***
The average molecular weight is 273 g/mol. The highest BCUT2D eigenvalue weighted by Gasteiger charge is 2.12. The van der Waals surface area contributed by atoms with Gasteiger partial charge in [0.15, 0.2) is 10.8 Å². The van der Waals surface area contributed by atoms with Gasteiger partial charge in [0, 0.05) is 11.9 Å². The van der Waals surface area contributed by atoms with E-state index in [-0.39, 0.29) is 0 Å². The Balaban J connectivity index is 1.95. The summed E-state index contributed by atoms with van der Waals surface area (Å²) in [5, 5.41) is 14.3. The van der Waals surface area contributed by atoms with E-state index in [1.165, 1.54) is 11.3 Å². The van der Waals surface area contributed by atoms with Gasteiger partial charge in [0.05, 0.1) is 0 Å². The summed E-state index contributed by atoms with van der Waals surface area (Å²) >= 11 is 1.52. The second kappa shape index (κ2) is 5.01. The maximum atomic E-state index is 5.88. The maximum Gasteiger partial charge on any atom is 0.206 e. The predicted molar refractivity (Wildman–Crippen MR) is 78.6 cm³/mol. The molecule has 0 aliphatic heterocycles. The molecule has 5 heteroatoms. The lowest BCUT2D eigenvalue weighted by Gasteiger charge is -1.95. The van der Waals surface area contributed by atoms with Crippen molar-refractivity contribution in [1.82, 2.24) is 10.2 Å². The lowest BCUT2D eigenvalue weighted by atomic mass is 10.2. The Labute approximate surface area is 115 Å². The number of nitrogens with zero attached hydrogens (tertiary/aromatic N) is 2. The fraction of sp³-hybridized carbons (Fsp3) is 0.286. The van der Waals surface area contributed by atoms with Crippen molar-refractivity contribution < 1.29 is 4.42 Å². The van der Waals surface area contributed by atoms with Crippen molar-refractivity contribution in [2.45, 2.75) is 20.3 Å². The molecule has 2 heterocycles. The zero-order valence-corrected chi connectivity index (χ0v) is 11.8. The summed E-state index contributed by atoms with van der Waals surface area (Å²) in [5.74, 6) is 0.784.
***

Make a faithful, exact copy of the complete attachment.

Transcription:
The average molecular weight is 273 g/mol. The highest BCUT2D eigenvalue weighted by Gasteiger charge is 2.12. The van der Waals surface area contributed by atoms with Gasteiger partial charge in [0.15, 0.2) is 10.8 Å². The van der Waals surface area contributed by atoms with Gasteiger partial charge in [0, 0.05) is 11.9 Å². The van der Waals surface area contributed by atoms with E-state index in [-0.39, 0.29) is 0 Å². The Balaban J connectivity index is 1.95. The summed E-state index contributed by atoms with van der Waals surface area (Å²) in [5, 5.41) is 14.3. The van der Waals surface area contributed by atoms with E-state index in [1.165, 1.54) is 11.3 Å². The van der Waals surface area contributed by atoms with Gasteiger partial charge in [0.05, 0.1) is 0 Å². The summed E-state index contributed by atoms with van der Waals surface area (Å²) >= 11 is 1.52. The second kappa shape index (κ2) is 5.01. The maximum atomic E-state index is 5.88. The maximum Gasteiger partial charge on any atom is 0.206 e. The predicted molar refractivity (Wildman–Crippen MR) is 78.6 cm³/mol. The molecule has 0 aliphatic heterocycles. The molecule has 5 heteroatoms. The lowest BCUT2D eigenvalue weighted by Gasteiger charge is -1.95. The van der Waals surface area contributed by atoms with Crippen molar-refractivity contribution in [1.82, 2.24) is 10.2 Å². The lowest BCUT2D eigenvalue weighted by atomic mass is 10.2. The Labute approximate surface area is 115 Å². The number of nitrogens with zero attached hydrogens (tertiary/aromatic N) is 2. The fraction of sp³-hybridized carbons (Fsp3) is 0.286. The van der Waals surface area contributed by atoms with Crippen molar-refractivity contribution < 1.29 is 4.42 Å². The van der Waals surface area contributed by atoms with Crippen molar-refractivity contribution in [2.45, 2.75) is 20.3 Å². The molecule has 2 heterocycles. The zero-order valence-corrected chi connectivity index (χ0v) is 11.8. The summed E-state index contributed by atoms with van der Waals surface area (Å²) in [5.74, 6) is 0.784.